Overall: It’s a very emotionally dense read, so it took me longer to get through this than I anticipated. I occasionally had to take a step back from it, but that’s not a critique in the slightest. I loved the way it drew me in and then tore me apart. I got so invested in the characters I found myself taking things personally, even after I started disliking some of them and the way they handled things. I liked that it wasn’t some happy-go-lucky BS that wraps up with rainbows and flowers as if nothing bad ever happened. And of course, I’m a sucker for symbolism, especially when extended through a whole work like this, so the graphic element and what it meant for the story really amped up my enjoyment of it. Very, very effective.

This book is heavy. I’d assign it trigger warnings for violence and mental illness at the very least, because I want you to go into this book fully aware of what you’re getting into. But I want you to read this, because what this book has to say about life, love, and loss is utterly critical.

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Tuesday Reviews Day: Everything Leads to You by Nina LaCour

Tuesday Reviews Day returns for 2016! I’m ahead of the game this year and I’m hoping to keep it that way. Look forward to some more YA reviews, plus a roundup in March of my No-SWCM Authors reading challenge. I’ll link you to all the reviews I wrote from March 2015 through March 2016, and hopefully have a few additional recommendations for my TBR pile and yours.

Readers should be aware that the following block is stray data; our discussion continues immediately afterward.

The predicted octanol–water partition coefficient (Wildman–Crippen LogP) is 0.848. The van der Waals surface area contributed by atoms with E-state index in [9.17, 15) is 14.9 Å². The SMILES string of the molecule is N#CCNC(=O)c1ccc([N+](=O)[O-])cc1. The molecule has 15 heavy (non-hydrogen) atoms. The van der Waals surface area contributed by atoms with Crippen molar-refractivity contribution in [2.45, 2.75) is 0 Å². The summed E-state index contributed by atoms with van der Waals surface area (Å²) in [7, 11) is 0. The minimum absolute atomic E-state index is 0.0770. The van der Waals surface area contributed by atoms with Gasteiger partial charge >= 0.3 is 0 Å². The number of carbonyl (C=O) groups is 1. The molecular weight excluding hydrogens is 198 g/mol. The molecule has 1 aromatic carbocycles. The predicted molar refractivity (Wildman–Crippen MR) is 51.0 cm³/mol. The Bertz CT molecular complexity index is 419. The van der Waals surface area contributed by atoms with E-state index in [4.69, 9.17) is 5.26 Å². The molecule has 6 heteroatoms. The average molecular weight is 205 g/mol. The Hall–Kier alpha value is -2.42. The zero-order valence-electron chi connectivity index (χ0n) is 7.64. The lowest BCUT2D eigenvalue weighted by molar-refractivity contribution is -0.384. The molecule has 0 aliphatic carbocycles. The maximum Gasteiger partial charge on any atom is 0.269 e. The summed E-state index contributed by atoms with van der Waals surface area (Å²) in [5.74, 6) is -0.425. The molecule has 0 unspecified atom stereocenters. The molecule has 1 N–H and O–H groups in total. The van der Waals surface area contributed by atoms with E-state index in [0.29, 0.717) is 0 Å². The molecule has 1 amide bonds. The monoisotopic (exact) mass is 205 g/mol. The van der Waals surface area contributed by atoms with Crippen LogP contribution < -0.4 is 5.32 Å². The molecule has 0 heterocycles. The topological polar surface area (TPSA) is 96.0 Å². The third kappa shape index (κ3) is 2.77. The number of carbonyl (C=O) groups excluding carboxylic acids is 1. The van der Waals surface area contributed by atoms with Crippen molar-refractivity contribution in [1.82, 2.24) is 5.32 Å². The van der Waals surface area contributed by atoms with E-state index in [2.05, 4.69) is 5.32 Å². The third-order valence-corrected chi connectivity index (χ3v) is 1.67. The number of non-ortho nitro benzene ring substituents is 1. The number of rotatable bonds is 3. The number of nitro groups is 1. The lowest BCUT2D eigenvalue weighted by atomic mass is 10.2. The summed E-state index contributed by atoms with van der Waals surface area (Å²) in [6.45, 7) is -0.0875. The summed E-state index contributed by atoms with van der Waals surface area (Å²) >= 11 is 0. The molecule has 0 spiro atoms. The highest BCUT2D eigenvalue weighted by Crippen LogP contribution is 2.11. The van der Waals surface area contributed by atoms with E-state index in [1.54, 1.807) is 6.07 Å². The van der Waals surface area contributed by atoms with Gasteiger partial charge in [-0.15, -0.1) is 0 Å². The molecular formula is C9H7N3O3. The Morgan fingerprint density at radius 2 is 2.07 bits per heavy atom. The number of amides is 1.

We’re kicking off 2016’s year of reviews with Everything Leads to You by Nina LaCour.

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High school seniors and BFFs Emi and Charlotte are navigating the final months before graduation and college, juggling exams, crushes, breakups and jobs designing sets at a film studio. Emi’s brother leaves the girls his apartment while he’s traveling on business, but only if they do something “epic” with it.

When the girls get the chance to shop at a famous actor’s estate sale with their boss, they stumble upon a letter the late actor had written to his child no one knew existed. Emi and Charlotte seek out the woman to deliver the letter and fulfill the actor’s final wishes, but they learn she’s passed away, leaving behind a small child in the care of her best friend. The journey to find the lost granddaughter and set things right ends up changing more than the girls thought it would.

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How I found it: Book Riot YA box #03
Genre: Young adult; LGBT romance; bildungsroman
Does it pass the Bechdel test? Yes
Is it a standalone? Yes
So what worked? I liked the diverse cast of characters that managed to not make a huge deal out of its diversity; the character development was believable and even relatable at times. The writing style was beautiful, fittingly cinematic, and easy to get lost in, like a daydream. The ending wasn’t perfect, but when are they ever? It fit the story and it was a GOOD ending.
What didn’t work? While it wasn’t the most amazing book I’ve ever read, it was a really nice read. I don’t recall any part of it that I would have liked to see changed, no matter how much I hated Emi’s ex… [angry face here]

Overall: Someone I recommended the book to said that she liked it but it wouldn’t change her life. I can see that. It’s a romance, after all, and in my reading experience romances kind of are what they are. But for me, this book felt like a refreshing swim or a brisk walk in the woods. It was calm, relaxing, quiet. It was excellent for getting me back in the reading spirit, especially since the book I read immediately before it was pretty disappointing. The writing itself was beautiful, and it ran the gamut of emotions without feeling forced or rushed. This seems like the type of book that almost everyone will enjoy.

New year, new plans